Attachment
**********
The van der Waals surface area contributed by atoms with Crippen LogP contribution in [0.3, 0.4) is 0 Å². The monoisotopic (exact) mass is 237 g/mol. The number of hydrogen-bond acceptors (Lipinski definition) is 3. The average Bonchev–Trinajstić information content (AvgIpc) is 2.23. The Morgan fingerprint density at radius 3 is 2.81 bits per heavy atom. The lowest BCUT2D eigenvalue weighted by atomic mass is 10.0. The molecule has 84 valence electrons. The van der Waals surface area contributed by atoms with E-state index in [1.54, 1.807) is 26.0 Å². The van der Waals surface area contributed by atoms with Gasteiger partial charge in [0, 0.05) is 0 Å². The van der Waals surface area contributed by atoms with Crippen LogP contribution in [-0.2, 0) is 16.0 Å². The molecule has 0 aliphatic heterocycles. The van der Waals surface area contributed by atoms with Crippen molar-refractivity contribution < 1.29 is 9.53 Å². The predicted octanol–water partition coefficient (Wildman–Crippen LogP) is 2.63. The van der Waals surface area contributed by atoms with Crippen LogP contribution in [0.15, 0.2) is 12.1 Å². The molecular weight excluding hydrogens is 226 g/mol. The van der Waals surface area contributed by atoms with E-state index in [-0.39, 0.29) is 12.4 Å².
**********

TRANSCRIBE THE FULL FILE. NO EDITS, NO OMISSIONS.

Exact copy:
The van der Waals surface area contributed by atoms with Crippen LogP contribution in [0.3, 0.4) is 0 Å². The monoisotopic (exact) mass is 237 g/mol. The number of hydrogen-bond acceptors (Lipinski definition) is 3. The average Bonchev–Trinajstić information content (AvgIpc) is 2.23. The Morgan fingerprint density at radius 3 is 2.81 bits per heavy atom. The lowest BCUT2D eigenvalue weighted by atomic mass is 10.0. The molecule has 84 valence electrons. The van der Waals surface area contributed by atoms with E-state index in [1.54, 1.807) is 26.0 Å². The van der Waals surface area contributed by atoms with Gasteiger partial charge in [0, 0.05) is 0 Å². The van der Waals surface area contributed by atoms with Crippen LogP contribution in [-0.2, 0) is 16.0 Å². The molecule has 0 aliphatic heterocycles. The van der Waals surface area contributed by atoms with Crippen molar-refractivity contribution < 1.29 is 9.53 Å². The predicted octanol–water partition coefficient (Wildman–Crippen LogP) is 2.63. The van der Waals surface area contributed by atoms with Crippen LogP contribution in [0.15, 0.2) is 12.1 Å². The molecular weight excluding hydrogens is 226 g/mol. The van der Waals surface area contributed by atoms with E-state index in [-0.39, 0.29) is 12.4 Å².